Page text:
Tourette Syndrome: Lessons from a Model

Neal R. Swerdlow
1999 CNS Spectrums  
guest editor Biological models allow investigators to extrapolate from simple to complex systems, to generate and test hypotheses, and to grasp schema that are within range of our intellect, as we reach to conceptualize things beyond this range. Tourette Syndrome (TS) is a model neuropsychiatric disorder 12 that seems tantalizing in its simplicity. The genetic basis is stronger than any common neuropsychiatric disorder other than Huntington's disease. The age of onset and sex distribution of TS
more » ... are strong clues that neurodevelopmental and hormonal processes are causative in TS. Emerging evidence suggests a role of epigenetic factors, such as hypoxia, or environmental factors, such as Group A Streptococcal infections, 3 in the etiology of at least some cases of TS, again making TS an ideal model for nature/nurture interactions in the pathogenesis of brain disorders. The clinical presentation and responsivity to dopamine antagonists provide strong clues that the critical substrates of TS fall within the basal ganglia-a system implicated in an increasing number of neuropsychiatric disorders, and perhaps the one most studied and best understood in the neuropsychiatric literature. The familial and phenomenologic links to obsessive-compulsive disorder (OCD) have led many to conceptualize tics in TS as "movement-equivalents" of obsessions and compulsions, and the apparent connections with OCD and attention-deficit/hyperactivity disorder (ADHD) raise hope that by solving the TS model, we will understand a family of disorders that collectively affects close to 10% of the population. By all accounts, the TS model should be readily solvable, like a practice question before the really tough questions on an exam. Phrases like "imminent" and "forthcoming" are frequently found in editorials and epilogues to describe the timetable for solving this model. However, while these two issues of CNS Spectrums are testimony to the fact that we have made great strides, you will find no definitive answer here. And the reason that we have no answer yet is that TS is a very complex disorder. It is not Huntington's disease, and it is almost certainly not transmitted via simple autosomal dominant inheritance. Environmental influences relevant to some TS-like conditions (eg, PANDAS 3 ) may not be relevant to more common forms of TS. Evidence for a primary dopaminergic pathology in TS is slim, and no replicated findings support a simple basal ganglia lesion in this disorder. Neuroimaging studies reveal more differences than similarities between patterns of regional brain metabolism in TS and OCD. The argument, therefore, that TS is a simple part of the obsessive-compulsive spectrum, cousin to compulsive gambling, shopping, and body building, becomes less convincing under the light of data. So, what are we learning from the TS model? First, we are learning that simple assumptions do not always apply to complex conditions. For example, the simplest assumption that TS is a tic disorder promotes further assumptions about brain mechanisms and about associations with other disorders and treatments. But as individuals with TS can tell you-and two superbly enlightening personal accounts can be found in the self-assessment reports by Bliss 4 and Hollenbeck 5 -TS is not just a disorder of tics: it is a disorder of sensations, and it has an internal life invisible to the external world. Information of this type from individuals with TS prompted the landmark descriptions by Cohen and Leckman 6 of the unseen TS, of premonitory urges and relentless building pressures. And yet, the undoing of this one assumption-that TS is just a tic disorderand the implications of this new information, are only slowly being integrated into the neurobiological models of this disorder. Second, we are learning that complex neuropsychiatric disorders must be studied via seamless integration across and within disciplines. Perhaps the most fascinating sociological model generated by this disorder exists at the interface of medical and scientific specialties. Psychiatrists and neurologists grapple for a common nosology, for uniform diagnostic criteria, and more fundamentally, with the true definition of a "disorder." Neurobiologists, comfortable with formalin, lab benches, and pipettes, struggle to become discerning consumers of the clinical literature, lest they formulate and test scientific hypotheses-spending years and countless precious dollars-based on clinical dogma that crumbles when critically probed. Geneticists, experts in statistical models and the intricacies of allele sorting, run head-on into an elusive and often uncertain clinical phenotype, expressed differently across and within families, across diagnosticians, across continents and cultures. The search for a TS cure has made us all much smarter-clinicians and basic scientists Dr. Swerdlow is associate professor in the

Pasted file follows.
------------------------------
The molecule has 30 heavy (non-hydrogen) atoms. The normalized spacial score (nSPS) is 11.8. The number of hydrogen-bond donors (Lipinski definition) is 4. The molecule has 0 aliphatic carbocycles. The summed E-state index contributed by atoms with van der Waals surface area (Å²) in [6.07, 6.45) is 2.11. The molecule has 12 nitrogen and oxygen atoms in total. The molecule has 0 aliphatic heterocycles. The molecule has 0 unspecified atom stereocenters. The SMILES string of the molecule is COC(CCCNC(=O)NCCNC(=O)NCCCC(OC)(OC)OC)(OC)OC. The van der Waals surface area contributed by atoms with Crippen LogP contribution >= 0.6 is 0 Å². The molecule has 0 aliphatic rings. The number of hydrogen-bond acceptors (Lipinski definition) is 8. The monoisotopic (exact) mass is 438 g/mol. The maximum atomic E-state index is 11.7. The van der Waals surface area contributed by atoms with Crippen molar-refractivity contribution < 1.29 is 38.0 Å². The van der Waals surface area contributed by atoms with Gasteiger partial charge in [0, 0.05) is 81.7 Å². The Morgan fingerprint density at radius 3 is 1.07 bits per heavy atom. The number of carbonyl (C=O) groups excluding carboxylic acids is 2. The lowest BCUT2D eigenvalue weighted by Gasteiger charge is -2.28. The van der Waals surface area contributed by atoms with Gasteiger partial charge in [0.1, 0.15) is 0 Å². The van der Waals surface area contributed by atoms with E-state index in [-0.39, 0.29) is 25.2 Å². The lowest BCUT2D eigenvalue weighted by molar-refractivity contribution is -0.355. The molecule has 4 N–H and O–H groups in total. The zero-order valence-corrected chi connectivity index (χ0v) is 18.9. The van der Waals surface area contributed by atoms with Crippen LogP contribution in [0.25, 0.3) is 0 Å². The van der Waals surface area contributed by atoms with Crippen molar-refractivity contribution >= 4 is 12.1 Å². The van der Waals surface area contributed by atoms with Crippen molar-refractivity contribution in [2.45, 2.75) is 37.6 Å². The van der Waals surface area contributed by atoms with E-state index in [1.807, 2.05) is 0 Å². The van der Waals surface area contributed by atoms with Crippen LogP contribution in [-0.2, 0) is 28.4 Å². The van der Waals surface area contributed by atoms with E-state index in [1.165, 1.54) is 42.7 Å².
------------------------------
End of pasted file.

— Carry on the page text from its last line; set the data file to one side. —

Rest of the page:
doi:10.1017/s1092852900000778 fatcat:bjddh2socjhsdofvybd2wvhuga